Tame Iti's defiance ingrained in Tuhoe history

I first met Tame Iti nearly 20 years ago. He is charismatic, quite intimidating, very bright and full of cynical contempt for the establishment.

No surprises there. He has proven to be a controversial figure over the years with his spitting towards the Governor-General at Waitangi and shooting the New Zealand flag.

He attended the Ngai Tahu signing of their deed of settlement in 1997 during his artist period. He painted a couple of abstract pieces, one of which was called Ngai Tahu Sells Out.

He then went through an external transformation when his was one of the first non-gang related tattooed visages encountered.

It was particularly distinguishable because of the high quality of work and the fine detail, although, no doubt, many found it an extension of his potential to intimidate.

Iti hails from Tuhoe who themselves are a bit of an enigma for most New Zealanders. They have a reputation as being from the bush and for maintaining levels of Maori language and customary knowledge that have long since disappeared from other areas.

There is also the appearance of a deeply ingrained sense of defiance. For those who understand what the tribe has endured since colonisation this is not surprising.

In 1866 Tuhoe lost 14,000 acres of land in an unjustified Crown confiscation. A few years later, when he was being pursued by Government forces, Te Kooti sought refuge with Tuhoe who agreed to hide him.

The military then unleashed their wrath upon the Tuhoe people. As a result their crops and buildings were destroyed and the only remaining arable land was also taken, including the access way to the coast and their fishing grounds.

Further land was forcibly sold at the turn of the century although Tuhoe were already impoverished and disenfranchised from the rest of New Zealand society.

So, in the early 20th century, when a new prophet emerged who advocated independence and a Tuhoe-centric view, it was not difficult for Rua Kenana to find followers.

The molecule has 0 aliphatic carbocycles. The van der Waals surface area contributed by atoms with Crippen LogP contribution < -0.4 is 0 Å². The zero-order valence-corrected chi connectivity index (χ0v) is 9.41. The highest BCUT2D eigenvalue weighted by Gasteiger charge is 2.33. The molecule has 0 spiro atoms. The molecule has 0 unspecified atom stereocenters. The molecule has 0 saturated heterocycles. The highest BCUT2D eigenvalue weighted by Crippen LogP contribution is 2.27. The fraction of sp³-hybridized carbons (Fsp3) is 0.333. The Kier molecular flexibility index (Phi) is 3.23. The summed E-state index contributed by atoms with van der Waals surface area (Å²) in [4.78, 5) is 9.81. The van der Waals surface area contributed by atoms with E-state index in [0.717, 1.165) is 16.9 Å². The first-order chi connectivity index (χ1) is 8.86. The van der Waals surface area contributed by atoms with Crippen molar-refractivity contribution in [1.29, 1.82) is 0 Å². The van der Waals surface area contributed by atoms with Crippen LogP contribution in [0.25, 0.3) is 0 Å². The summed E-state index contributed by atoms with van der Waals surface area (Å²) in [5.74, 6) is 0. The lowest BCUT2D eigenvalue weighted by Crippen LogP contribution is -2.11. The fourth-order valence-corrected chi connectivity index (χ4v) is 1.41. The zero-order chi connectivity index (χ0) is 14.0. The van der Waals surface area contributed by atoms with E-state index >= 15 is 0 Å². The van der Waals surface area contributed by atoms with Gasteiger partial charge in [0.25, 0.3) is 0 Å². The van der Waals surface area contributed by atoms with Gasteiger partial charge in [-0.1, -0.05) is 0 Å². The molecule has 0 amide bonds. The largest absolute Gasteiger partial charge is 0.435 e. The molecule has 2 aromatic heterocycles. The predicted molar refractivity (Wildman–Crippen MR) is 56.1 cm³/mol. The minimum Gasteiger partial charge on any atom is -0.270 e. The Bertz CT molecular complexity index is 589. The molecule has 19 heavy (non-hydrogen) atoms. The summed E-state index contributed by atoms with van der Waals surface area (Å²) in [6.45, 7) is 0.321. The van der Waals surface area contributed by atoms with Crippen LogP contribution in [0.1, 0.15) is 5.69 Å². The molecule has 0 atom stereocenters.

But the authorities could not cope with such apparently seditious behaviour and ultimately attempted to arrest Kenana in what resulted in an armed confrontation.

Kenana's son was shot dead. Rua was arrested, charged with sedition but found not guilty. Despite the verdict he was sentenced to jail for resisting arrest and the Crown had successfully crushed the apparent threat.

Not surprisingly this series of devastating and demoralising events created an even greater sense of detachment for Tuhoe. But it is not only history that fuels the idea of Tuhoe independence.

It's also the physical environment in which they live. Anyone that has visited the traditional tribal estates of Tuhoe will know that much of it is geographically isolated and that the townships suffer from a lack of basic services and amenities.

Employment opportunities are few and far between and many live in conditions most of us would consider impoverished.

If any tribe can claim genuine grievances due to ruthless and inconsiderate treatment from the Crown, it is Tuhoe.

But the Treaty settlement process has offered the tribe the space to talk about new opportunities, repatriation of confiscated lands and the genuine possibility of self-governance.

Strong and focused leadership has taken a generally resistant population to a point where there is a very real chance that Tuhoe will reach agreement with the Crown.

The anti-terror raids at Ruatoki in 2007, when nearly 300 police recovered four guns and arrested a few terrorist suspects, seriously undermined the engagement, but still the leadership managed to recover and continue their mandate to negotiate.

The withdrawal of the Urewera National Park from Treaty negotiations in 2010 was a major blow as it is generally understood that there was already agreement in principle for the transfer of the park to Tuhoe. But still the iwi remained engaged.

The recent imprisonment of Tame Iti for his involvement in the Urewera training camps has seen the greatest threat to negotiations thus far. But perhaps even more damaging is the impact on the world view of the next generation of Tuhoe.

It is as if someone designed the series of events to reinforce a century-old message. A large force of armed police invade the Urewera and arrest an important charismatic and symbolic leader. He is charged with seditious offences but found not guilty by a jury.

As a result of an apparent retrial by the judge, Iti is given a sentence well out of proportion for the offence he was found guilty of.

In a 21st-century version of the Rua Kenana story the Tame Iti events have merely fuelled an old fire that may well have extinguished itself had the Crown more carefully considered their position.

But now a new generation of Tuhoe have had the message reinforced that they simply cannot trust the authorities.

The Press